What Is The Future Of App Monetization & App Revenue?

If you want to create an app that forms a part of a successful business model then it's crucial that you have an app monetization strategy in place. Generating app revenue is no easy task - many app publishers are occupying an increasingly crowded space, with many developers having to compromise other important aspects of the app user experience in order to generate app revenue.

So, is the way it has to be? What's the future of app monetization as we move into 2018 and beyond? Will we be looking at mobile ad networks taking control of mobile app revenue or will there emerge an alternative app monetization option for developers?

We'll argue the case that there are some lesser known app monetization strategies that will generate app revenue in a way that will protect developers from the fluctuating app revenue involved with ad networks and will allow them to keep their app experience intact.

 

Which app monetization strategies are being used

First of all, let's look at how app monetization has changed over the last few years. In 2015 app revenue was around $70bn. By the end of 2016, this figure had risen to $88bn. 

Time spent in apps increased from 700bn hours to 900bn hours between 2015 and 2016. Downloads see a simlar increase from 75bnin 2015 to over 90bn by the end of last year. 

App monetization strategies are still dominated by in-app advertising. Ad formats are indeed getting better - incentivized advertising is driving app monetization and app revenue models are increasingly packed with advertising. Native ads are popular as well - something that the app ad space loves to point to as progressive in-app advertising.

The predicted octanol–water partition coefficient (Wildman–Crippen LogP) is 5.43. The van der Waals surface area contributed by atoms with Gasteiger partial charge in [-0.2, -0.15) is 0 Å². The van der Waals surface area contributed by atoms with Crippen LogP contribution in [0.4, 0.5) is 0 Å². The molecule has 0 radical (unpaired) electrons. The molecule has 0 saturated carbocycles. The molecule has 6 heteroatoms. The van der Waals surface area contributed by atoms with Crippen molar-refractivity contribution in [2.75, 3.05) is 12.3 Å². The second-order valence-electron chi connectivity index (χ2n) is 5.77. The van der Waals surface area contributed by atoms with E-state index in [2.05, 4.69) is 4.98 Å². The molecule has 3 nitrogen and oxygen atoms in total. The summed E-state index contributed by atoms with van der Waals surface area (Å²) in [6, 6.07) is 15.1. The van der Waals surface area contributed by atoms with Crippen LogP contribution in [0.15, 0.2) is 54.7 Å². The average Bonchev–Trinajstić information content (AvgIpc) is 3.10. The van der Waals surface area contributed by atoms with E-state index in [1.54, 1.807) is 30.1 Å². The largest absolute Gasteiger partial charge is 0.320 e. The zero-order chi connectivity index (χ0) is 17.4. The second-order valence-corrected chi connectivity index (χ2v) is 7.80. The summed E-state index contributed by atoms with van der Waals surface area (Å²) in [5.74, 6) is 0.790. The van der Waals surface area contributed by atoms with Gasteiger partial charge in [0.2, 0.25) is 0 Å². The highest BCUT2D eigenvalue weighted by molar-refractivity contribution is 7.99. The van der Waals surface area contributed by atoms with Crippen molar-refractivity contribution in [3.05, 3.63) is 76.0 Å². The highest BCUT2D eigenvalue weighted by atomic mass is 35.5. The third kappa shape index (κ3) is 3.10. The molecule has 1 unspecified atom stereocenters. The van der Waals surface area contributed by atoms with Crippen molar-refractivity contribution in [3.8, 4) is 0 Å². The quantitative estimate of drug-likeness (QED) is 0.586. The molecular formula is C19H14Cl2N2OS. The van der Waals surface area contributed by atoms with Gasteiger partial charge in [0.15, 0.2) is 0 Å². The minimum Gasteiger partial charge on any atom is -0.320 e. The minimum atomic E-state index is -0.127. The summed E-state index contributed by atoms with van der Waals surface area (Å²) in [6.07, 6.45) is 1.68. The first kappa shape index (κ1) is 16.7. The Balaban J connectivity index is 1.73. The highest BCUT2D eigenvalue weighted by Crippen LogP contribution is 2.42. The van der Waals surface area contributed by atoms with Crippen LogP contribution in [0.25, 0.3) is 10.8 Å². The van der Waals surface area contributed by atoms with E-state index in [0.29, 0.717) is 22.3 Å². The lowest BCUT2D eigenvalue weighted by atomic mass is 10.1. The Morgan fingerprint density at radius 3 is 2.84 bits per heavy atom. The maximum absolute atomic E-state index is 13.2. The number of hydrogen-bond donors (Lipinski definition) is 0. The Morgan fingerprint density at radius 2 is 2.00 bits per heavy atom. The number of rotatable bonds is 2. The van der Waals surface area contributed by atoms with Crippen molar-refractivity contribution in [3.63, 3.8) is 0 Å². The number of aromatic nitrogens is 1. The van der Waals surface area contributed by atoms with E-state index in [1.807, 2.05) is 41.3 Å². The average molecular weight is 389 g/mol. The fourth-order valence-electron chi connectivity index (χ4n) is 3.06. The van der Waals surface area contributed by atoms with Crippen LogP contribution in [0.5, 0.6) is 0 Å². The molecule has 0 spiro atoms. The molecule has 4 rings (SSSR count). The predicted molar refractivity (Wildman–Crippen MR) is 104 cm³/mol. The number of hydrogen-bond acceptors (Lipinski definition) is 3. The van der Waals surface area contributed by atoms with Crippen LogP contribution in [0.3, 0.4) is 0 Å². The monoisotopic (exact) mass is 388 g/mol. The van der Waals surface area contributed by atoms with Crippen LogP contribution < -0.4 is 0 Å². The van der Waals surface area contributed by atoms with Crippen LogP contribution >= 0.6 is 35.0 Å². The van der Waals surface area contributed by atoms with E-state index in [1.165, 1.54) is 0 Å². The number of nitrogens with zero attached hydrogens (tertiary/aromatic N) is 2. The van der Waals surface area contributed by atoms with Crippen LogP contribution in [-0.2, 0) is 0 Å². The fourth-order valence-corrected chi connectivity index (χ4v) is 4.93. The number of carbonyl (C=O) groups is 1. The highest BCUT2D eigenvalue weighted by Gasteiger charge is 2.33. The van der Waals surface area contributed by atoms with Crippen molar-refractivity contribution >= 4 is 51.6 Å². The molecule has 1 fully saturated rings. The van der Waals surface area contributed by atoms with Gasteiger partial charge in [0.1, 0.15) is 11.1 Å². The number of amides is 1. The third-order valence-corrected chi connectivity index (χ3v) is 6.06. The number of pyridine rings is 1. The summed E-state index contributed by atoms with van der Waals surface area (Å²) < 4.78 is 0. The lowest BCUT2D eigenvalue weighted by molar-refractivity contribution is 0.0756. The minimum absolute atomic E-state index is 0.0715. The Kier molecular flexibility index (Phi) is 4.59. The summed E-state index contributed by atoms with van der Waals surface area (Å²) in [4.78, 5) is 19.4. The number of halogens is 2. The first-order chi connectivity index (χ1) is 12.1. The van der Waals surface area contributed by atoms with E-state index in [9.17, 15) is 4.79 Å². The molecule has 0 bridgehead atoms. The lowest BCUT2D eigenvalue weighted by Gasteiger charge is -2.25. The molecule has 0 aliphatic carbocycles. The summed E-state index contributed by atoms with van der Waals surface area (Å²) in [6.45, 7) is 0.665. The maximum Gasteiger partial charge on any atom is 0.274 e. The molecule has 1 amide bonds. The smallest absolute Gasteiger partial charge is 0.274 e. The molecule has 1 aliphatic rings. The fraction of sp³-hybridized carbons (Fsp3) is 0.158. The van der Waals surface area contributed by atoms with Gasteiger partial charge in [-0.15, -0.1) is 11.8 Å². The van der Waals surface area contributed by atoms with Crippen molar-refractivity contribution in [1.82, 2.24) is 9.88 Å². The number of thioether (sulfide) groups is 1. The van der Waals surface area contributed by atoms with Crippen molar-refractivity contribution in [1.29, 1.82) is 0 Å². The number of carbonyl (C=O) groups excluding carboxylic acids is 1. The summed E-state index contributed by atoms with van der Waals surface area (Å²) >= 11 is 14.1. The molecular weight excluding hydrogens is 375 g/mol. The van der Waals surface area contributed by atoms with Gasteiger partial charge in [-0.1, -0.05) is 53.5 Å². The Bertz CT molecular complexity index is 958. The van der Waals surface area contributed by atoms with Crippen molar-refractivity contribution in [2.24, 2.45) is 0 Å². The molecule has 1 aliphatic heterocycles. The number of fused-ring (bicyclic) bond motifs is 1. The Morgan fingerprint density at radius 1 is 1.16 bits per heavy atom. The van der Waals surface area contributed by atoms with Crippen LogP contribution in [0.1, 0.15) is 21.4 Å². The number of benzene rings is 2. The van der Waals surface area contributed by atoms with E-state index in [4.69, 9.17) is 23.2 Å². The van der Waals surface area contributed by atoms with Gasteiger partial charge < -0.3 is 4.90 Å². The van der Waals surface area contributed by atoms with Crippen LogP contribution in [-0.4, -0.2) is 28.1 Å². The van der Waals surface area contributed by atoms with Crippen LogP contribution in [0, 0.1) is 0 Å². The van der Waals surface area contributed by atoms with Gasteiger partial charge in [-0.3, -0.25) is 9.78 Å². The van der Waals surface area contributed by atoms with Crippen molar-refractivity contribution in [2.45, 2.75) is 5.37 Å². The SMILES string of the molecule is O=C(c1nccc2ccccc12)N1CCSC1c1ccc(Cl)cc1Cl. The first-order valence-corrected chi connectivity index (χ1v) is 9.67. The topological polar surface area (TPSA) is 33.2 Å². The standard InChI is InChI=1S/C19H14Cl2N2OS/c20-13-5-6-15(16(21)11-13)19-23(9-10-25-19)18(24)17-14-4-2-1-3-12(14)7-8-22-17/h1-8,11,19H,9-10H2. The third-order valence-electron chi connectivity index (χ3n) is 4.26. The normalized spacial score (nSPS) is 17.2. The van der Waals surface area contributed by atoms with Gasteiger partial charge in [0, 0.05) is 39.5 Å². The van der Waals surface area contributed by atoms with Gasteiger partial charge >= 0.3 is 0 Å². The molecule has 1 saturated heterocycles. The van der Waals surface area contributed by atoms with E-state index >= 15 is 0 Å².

Paid apps are still popular in both app stores with 20% of apps adopting these app revenue models. As an app revenue model this is remaining steady - but the growth of subscription models are becoming more popular as the idea of recurring income seems attractive to developers.

 

Most popular app revenue models

Most popular app revenue models

But what can you learn about your app revenue model by looking at these statistics around mobile app monetization?

It will be interesting to see how 2017 matches up. But for now, app ads are on the rise. But will developers see the bubble burst? There could be a reward on offer for apps that steer away from the advertising app revenue strategy in the future. And this is entirely possible with the growth of alternative app monetization methods.

 

App experience is more important than badly implemented app revenue strategies

App experience vs app revenue

 

The app experience is becoming less important for developers as they look to implement as many app monetization strategies as possible. Have we forgotten about user experience?

Many mobile app monetization strategies are based on delivering an advert to the end user. Whilst these can generate app revenue, little attention is given to the effect that this will have on the user experience.